Fees on Coinbase vs Coinbase Pro
The Coinbase business model is often highlighted as a model of convenience. In an effort to cater to more serious and active traders, Coinbase also offers another platform referred to as Coinbase Pro.
While the user interface and design of the main Coinbase website are incredibly polished, Coinbase Pro is a no-frills order book. Traders comfortable with the more professional and rugged feel of Coinbase Pro are compensated in the form of significantly reduced fees compared to the main site.
Serious traders would benefit from moving up to Coinbase Pro because the transaction expenses of the basic Coinbase platform can add up significantly with active trading.
Cryptocurrency staking rewards are much like traditional stocks with a dividend reinvestment plan (DRIP). One fundamental difference is that with traditional stocks, investors will take their cash dividend and buy more stock in a conventional DRIP. In contrast, most cryptocurrency staking programs directly reward investors with more cryptocurrency. So if you’re moving from trading traditional stocks to trading crypto, this difference is certainly worth discussing with your financial planner or tax professional.
As cryptocurrencies offering staking rewards became more common, many crypto exchanges began offering users the ability to stake assets held on their respective platforms. In 2019, Coinbase announced that it would start staking the cryptocurrency Tezos on behalf of its users and provide a roughly 5% APY return on those users’ Tezos assets.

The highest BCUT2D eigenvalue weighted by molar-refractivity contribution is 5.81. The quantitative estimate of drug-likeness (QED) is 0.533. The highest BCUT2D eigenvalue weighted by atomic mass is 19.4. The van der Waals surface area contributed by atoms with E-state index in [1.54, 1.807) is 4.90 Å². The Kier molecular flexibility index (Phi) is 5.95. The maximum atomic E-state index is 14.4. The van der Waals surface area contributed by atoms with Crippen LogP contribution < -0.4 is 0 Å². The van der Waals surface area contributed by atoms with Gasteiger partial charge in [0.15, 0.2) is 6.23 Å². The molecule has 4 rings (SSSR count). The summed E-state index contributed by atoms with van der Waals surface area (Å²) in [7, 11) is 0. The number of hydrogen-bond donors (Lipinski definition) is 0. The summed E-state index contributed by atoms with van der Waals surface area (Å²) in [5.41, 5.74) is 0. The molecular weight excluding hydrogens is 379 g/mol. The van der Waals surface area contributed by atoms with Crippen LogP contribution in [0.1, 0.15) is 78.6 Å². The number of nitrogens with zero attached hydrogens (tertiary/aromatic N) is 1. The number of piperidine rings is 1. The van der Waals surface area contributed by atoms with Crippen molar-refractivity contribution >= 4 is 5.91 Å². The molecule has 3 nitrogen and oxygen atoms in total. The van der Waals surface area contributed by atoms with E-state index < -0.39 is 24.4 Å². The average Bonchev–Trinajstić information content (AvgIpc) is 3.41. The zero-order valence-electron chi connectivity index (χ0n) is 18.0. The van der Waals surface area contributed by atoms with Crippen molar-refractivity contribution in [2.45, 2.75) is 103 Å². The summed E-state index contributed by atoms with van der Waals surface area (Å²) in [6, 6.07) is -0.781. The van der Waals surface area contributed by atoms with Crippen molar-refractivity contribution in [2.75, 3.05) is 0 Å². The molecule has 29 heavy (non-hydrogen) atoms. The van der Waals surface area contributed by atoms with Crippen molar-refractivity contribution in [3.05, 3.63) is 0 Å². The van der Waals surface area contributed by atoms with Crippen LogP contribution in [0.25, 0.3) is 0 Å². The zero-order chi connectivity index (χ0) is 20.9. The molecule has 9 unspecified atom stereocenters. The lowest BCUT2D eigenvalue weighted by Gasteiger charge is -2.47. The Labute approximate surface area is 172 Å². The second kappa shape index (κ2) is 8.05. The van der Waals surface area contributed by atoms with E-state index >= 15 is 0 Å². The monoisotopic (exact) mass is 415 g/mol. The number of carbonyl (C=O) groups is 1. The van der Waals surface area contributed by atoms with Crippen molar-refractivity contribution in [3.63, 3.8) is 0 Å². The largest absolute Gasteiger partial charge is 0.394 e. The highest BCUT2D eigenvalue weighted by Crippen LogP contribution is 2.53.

Staking via a major exchange such as Coinbase can provide a lot more security and peace of mind in crypto trading than trying to manage everything on your own. However, most exchanges that offer such services, including Coinbase, tend to provide a slightly lower APY than what a user could reasonably expect if they managed the staking themselves. The difference between the actual interest income and the fixed-rate interest income distributed to customers appears to be the crypto asset equivalent of a custodial fee revenue stream.
Coinbase also likely chooses to stake the user assets via channels that would benefit them, such as company-managed validator accounts. Controlling these staked assets will often give the company significant input on any major or fundamental changes to the cryptocurrencies in which the platform has a staked interest.
The Coinbase debit card
Coinbase offers a debit card in the form of a physical Visa debit card. The benefits and costs of this card vary from country to country.
The Coinbase debit card is available in every major U.S. state except Hawaii. The Coinbase card offers much of the same functionality as a traditional debit card, but instead of spending money from your bank account, the Coinbase debit card allows you to easily spend the cryptocurrency assets held in your account on the Coinbase platform.